In the last few years, the Nigerian real estate market has recorded exponential growth, and is still expanding. The growth, according to the Chairman of one of the leading real estate companies, Millennium Group, Eze Munachino, is as a result of the secured investment opportunities real estate is creating for many Nigerians, whose earnings are now diversified because of the yield from their real estate.
However, Munachino, noted that while investing in real estate, especially in Nigeria offers countless opportunities including gaining financial prosperity and building wealth, there are many challenges that can limit what an investor can make and even the capacity to invest. One of those changes, he said, is affordability.

He argued that with a growing middle-class population, rapid urbanization, and young demographics compared to stronger economies, Nigeria possesses all the key factors for real estate investment, but despite all of these, financing and affordability, according to him, have remained problems for property developers and prospective homeowners.
“Millions of Nigerians struggle for affordable housing amidst the real estate boom,” he said.
Explaining the dynamics of the sector, Munachino said a real estate investment is a financial strategy that involves the management, ownership, purchase, rental, and/or sale of a property for profit. “Though, there are several ways to invest in real estate, they all rely on similar economic factors to earn profit. The first factor is that the property must increase in value. Furthermore, the costs involved in owning and maintaining the property must not exceed its increased value,” he said.

Using the real estate market in Enugu State as a case study, he noted that the sector in Enugu is characterized by over inflated prices of properties for sale and rent, while the actual value of the property is way less than the price it is being leased or sold for. For him, affordable housing is housing units that are affordable by the section of society whose income is below the median household income, hence affordable housing should address the housing needs of the lower or middle income households, he insisted.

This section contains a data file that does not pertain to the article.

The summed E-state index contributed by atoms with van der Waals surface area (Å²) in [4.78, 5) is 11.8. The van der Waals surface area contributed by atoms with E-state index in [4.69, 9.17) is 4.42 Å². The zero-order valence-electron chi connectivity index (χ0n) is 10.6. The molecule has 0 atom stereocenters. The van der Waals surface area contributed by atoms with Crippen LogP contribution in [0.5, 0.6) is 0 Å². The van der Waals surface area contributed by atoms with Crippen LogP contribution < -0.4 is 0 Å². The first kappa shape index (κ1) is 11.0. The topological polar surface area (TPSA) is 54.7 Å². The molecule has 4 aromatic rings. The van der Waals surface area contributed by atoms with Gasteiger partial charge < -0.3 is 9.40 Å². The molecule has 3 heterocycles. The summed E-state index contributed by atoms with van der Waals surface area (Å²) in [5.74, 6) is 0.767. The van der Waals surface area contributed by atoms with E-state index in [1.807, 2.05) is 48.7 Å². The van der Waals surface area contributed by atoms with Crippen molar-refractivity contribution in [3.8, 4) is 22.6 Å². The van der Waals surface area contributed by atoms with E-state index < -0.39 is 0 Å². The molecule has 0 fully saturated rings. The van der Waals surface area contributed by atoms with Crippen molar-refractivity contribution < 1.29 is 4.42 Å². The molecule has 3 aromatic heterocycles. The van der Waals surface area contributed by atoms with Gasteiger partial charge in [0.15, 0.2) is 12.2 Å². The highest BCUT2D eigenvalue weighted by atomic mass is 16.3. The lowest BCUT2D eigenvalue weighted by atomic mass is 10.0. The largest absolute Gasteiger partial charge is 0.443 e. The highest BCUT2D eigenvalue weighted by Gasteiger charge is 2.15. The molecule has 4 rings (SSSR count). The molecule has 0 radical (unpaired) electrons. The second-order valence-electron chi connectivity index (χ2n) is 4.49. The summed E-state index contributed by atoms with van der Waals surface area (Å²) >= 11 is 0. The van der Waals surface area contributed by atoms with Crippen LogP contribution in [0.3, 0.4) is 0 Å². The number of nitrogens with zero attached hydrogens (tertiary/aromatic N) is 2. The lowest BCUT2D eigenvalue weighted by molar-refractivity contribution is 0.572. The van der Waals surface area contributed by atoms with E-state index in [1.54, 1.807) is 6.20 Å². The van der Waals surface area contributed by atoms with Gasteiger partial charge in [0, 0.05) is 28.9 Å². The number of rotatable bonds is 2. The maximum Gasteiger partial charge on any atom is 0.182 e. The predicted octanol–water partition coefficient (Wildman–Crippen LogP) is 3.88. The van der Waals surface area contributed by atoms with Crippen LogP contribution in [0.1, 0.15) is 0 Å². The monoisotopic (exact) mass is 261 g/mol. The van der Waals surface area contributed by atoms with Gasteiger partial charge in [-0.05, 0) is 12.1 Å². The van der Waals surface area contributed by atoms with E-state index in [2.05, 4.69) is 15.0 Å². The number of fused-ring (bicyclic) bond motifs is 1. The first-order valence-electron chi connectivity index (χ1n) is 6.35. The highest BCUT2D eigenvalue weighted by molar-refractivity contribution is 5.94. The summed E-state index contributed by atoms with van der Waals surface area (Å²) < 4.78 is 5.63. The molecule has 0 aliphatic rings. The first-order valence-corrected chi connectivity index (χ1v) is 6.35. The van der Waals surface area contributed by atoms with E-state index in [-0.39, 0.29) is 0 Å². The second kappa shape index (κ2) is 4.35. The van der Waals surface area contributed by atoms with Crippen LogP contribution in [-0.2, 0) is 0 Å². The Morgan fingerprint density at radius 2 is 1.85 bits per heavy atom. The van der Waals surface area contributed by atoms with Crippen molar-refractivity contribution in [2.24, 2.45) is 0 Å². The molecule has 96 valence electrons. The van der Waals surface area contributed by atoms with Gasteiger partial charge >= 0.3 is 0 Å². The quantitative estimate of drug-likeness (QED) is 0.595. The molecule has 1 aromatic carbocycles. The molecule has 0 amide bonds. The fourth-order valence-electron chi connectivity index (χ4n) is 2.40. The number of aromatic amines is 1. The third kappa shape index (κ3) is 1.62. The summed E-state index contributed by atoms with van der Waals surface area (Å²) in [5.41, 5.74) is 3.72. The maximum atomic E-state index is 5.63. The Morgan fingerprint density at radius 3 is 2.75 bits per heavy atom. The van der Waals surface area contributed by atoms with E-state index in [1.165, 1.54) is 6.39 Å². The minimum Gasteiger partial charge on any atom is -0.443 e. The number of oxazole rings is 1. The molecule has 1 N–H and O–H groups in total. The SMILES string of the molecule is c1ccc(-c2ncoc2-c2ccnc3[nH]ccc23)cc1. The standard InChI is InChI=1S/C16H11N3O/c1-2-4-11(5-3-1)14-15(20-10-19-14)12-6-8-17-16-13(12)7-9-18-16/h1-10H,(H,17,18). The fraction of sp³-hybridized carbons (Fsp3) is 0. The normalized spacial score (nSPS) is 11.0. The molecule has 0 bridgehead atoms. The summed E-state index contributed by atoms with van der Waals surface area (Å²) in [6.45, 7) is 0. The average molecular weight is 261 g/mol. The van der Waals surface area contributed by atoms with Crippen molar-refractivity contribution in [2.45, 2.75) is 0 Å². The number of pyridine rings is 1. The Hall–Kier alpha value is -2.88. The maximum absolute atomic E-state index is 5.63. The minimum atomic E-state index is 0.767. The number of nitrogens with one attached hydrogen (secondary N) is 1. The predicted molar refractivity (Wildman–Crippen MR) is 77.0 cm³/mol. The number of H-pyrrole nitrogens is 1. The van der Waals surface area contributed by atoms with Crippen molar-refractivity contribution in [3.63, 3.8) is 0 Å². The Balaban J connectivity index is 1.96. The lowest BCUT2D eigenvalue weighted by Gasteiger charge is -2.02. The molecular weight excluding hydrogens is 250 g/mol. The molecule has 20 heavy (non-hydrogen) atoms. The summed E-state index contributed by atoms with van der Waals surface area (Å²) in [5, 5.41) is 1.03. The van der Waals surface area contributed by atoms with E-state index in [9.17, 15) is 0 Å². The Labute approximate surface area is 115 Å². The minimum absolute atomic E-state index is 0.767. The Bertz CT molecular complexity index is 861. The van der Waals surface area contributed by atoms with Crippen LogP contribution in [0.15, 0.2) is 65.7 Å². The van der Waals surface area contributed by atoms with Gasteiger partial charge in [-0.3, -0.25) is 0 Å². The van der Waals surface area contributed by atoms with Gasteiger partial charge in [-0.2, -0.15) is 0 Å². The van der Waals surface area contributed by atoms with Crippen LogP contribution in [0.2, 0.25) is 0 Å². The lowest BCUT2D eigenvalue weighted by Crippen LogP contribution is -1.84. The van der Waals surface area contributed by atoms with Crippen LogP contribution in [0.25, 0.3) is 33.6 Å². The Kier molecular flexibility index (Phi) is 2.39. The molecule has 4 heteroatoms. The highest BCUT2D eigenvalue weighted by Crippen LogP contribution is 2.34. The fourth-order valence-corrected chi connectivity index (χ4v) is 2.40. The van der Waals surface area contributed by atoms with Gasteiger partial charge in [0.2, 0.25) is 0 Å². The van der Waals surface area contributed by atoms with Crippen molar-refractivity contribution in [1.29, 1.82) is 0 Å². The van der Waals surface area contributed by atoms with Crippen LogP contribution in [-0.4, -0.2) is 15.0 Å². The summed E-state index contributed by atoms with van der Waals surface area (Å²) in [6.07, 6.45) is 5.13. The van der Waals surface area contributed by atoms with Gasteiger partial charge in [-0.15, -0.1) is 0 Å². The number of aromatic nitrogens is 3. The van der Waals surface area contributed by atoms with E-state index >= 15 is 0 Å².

“Affordable housing becomes a key issue when a majority of the population is not able to buy houses at the market price. This can be likened to what is happening in Enugu where below 30% of its population can afford a standard home and at least 5% have no access to housing and in other words, above 5% of the population of Enugu residents have no accommodation/housing”, Munachino said.

The implication of the development, according to him, is excess supply with little to no demand as a result of exorbitant prices. For most working Enugu residents, the earning capacity is generally low and makes it practically impossible for the average person to save towards owning a house, as well as the dwindling economic fortunes in Nigeria, which dims the capacity of individuals to own a house.
He noted that disposable income of the people remains the primary factor in determining the affordability, and as a result, it becomes the increased responsibility of the public and private sector to cater to the rising demand for affordable housing.